- The captain of Cunard Line’s MS Queen Victoria cruise ship said in a ship wide announcement this week that some crew members had COVID-19, the illness caused by the coronavirus, according to leaked audio.
- Capt. Jonathan Ward told crew members that the ship, which is off the coast of Southampton, England, had “some COVID-19 cases on board.”
- Crew members not assigned to “essential work” were told to quarantine in their cabins for at least two weeks.
- Are you a cruise-ship crew member or a cruise-line employee? Email [email protected]
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A Cunard Line cruise ship moored in Southampton, England, is dealing with an outbreak of COVID-19, and all nonessential crew members have been asked to remain in their cabins for at least two weeks.
Leaked audio of a ship wide announcement this week by the ship’s captain provided to Business Insider by a crew member of the MS Queen Victoria, provides a clear view of the uncertainty and inertia surrounding the lives of crew members stuck aboard cruise ships around the world.
“Unfortunately, we have had some news today that confirms that we do indeed have some COVID-19 cases on board,” Capt. Jonathan Ward said. “Working in conjunction with our shoreside medical team, we need to protect you, ourselves, our crew, as much as possible during this time.”
Cunard Line and its parent company, Carnival Corporation, did not respond to Business Insider’s request for comment.
It is unclear how many crew members on board have tested positive for COVID-19. A Carnival crew member not on the Queen Victoria told Business Insider that they had heard from others on board that there could be up to seven people who have tested positive for COVID-19 in the ship’s medical centre. It’s unclear how many crew members are on the ship in total.
The ship-tracking websites VesselFinder and Cruisin showed the Queen Victoria moored in Southampton on Friday. Vessel Finder logged the ship as having made an eight-hour stop in Port Everglades, Florida, on March 17.
The BBC reported in March that Cunard had cancelled its three international cruises on the Queen Mary 2, the Queen Victoria, and the Queen Elizabeth. The line’s “pause of operations” is set to last until May 15, according to Cunard’s website.
In the leaked audio, the captain said that barring “absolutely critical” circumstances, no one was permitted to leave or come aboard the Queen Victoria for 14 days. Crew members who had been prepared to disembark were told they would be “advised and updated of your new plans for your departure.”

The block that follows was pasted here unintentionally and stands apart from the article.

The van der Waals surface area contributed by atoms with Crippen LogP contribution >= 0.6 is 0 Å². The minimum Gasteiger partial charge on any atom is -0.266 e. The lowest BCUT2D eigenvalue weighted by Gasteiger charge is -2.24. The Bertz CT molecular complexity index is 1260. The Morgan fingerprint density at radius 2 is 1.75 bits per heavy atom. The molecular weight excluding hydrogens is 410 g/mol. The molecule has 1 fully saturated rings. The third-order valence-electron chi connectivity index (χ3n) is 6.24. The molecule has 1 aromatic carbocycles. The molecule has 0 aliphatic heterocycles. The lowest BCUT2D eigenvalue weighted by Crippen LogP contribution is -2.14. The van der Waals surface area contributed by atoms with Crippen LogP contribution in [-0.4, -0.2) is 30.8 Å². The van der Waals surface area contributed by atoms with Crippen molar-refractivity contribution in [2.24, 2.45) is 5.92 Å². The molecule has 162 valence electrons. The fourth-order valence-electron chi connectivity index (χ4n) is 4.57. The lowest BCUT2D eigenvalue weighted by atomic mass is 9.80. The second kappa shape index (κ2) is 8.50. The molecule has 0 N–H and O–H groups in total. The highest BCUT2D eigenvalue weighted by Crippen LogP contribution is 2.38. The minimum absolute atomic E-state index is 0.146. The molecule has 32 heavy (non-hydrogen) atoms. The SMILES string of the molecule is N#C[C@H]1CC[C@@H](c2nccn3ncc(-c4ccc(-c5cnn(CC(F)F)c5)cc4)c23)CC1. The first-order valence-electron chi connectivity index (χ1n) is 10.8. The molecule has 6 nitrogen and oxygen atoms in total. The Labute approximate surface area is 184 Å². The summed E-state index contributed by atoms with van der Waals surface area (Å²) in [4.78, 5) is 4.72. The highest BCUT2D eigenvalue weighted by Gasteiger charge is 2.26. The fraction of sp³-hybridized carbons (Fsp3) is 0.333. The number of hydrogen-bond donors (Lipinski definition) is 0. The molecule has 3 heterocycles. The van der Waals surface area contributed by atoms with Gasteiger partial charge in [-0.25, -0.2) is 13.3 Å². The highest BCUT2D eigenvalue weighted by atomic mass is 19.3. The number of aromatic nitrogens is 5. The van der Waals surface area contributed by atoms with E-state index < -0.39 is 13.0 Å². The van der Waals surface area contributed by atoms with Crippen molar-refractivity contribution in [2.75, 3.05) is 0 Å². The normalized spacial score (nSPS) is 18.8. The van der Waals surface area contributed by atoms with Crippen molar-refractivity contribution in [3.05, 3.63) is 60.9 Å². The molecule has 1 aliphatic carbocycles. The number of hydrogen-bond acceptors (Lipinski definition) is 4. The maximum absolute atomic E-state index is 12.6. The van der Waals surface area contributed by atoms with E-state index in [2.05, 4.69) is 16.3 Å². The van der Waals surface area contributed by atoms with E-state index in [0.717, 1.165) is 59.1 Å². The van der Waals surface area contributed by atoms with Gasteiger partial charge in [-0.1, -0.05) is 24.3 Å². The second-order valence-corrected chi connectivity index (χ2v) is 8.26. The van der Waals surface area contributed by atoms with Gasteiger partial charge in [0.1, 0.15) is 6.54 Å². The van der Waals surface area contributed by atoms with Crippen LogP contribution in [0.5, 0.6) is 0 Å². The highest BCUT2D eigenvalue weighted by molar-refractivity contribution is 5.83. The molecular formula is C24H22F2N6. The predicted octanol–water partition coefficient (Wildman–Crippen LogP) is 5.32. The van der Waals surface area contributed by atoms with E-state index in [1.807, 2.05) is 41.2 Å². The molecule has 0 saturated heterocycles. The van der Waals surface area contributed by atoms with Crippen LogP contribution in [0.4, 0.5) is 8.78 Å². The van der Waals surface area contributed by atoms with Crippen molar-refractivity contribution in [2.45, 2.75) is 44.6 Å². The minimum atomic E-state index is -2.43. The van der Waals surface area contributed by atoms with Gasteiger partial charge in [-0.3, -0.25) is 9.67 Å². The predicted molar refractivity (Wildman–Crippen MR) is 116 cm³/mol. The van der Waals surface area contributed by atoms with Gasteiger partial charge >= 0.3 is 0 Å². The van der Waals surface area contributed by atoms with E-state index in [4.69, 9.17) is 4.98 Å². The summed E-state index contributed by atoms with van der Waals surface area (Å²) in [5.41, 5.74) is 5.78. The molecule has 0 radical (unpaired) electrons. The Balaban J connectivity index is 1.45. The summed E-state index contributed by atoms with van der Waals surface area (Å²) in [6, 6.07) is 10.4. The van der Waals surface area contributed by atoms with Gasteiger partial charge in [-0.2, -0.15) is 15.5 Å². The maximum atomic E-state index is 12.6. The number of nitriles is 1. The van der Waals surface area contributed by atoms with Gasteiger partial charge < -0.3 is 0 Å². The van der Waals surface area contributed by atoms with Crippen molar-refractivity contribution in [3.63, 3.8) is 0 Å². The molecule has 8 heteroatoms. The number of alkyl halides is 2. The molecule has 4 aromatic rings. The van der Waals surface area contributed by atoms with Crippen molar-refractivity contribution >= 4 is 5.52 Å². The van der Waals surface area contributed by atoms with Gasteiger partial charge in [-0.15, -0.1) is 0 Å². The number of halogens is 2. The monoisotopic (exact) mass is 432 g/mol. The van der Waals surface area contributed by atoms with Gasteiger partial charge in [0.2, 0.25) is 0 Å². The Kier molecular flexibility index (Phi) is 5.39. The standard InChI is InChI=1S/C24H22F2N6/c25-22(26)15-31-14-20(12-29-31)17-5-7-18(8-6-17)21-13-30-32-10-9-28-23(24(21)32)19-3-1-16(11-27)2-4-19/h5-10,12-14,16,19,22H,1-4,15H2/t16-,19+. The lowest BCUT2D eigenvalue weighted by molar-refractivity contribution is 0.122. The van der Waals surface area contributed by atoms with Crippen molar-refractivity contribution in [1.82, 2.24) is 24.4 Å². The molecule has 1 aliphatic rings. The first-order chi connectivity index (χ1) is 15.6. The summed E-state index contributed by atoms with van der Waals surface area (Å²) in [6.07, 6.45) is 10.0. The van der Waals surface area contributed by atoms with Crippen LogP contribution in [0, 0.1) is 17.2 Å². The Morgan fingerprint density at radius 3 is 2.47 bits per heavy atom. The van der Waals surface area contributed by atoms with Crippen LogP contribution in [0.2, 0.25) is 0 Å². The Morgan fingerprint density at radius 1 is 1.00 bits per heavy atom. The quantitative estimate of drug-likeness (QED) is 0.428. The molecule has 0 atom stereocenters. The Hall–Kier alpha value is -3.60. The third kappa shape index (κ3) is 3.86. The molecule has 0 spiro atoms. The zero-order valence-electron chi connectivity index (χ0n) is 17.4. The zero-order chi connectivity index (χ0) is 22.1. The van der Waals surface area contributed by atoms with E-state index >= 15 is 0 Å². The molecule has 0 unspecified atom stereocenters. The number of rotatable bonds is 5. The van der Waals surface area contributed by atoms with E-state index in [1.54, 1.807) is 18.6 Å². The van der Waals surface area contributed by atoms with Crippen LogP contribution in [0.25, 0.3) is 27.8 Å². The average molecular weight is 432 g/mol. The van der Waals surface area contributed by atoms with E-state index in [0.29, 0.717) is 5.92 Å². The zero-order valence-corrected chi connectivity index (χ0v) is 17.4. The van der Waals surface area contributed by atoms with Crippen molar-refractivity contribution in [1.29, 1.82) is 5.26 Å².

Ward proceeded to explain several new ship wide rules put in place to prevent the spread of COVID-19 on board.
“The following measures I’m about to outline may not be easy and will have a significant impact on your day-to-day life on board, certainly for the next couple of weeks, but, I must be absolutely clear, also for as long as necessary,” Ward told the crew.
The captain repeatedly said the ship would have to begin “working on the fundamental principle that you should be only out of your cabin to work on essential activities from now on, or in an emergency.” Crew members were told that managers would be in contact with those tasked with essential work.
“Otherwise, you should assume you are to remain in your cabin,” Ward said.
He said that crew members in isolation would be provided three meals a day, left outside their cabins. After eating, they would deposit their trays in the hall outside, while other crew members would collect them and sanitize the hall.
Ward encouraged crew members – especially those assigned to essential tasks – to keep washing their hands throughout the day.
“You must also wear a surgical mask every time you leave your cabin,” he said. “Avoid touching the mask with your hands, and if you do, wash your hands thoroughly.”
In the announcement, Ward told crew members to be aware of symptoms of COVID-19 such as a fever, a persistent cough, and breathlessness. He said crew members experiencing such symptoms should call the ship’s medical centre.
“If you are at work and notice these symptoms, leave your work immediately, return to your cabin, do not look for your supervisor, and you must not report to the medical centre but you must call the medical centre once you are in your cabin,” he said.
The captain said crew members would be allowed to take “fresh-air breaks,” with those confined to their cabins being given priority. He said details about those breaks would be announced “in due course.”
The ship’s leadership was also said to be “exploring what can be done to improve the internet and television content, to make sure that you are always as comfortable as possible whilst you are in your assigned cabin.”
“My absolute priority at this time, but never more so than at the moment, is to keep you all safe and well,” Ward said. “We are doing all of this to protect ourselves, and I thank you for all of your patience as we collectively work through this difficult time.”
Ward signed off by thanking the ship’s medical centre’s staff for “working to keep us all in good health during these very challenging times.”
This article was updated to reflect the fact that Jonathan Ward is currently serving as captain of the Queen Victoria. A previous version of the article incorrectly identified the current captain as Tomas Connery, who disembarked in late March.
Are you a cruise-ship crew member or a cruise-line employee? Email [email protected]
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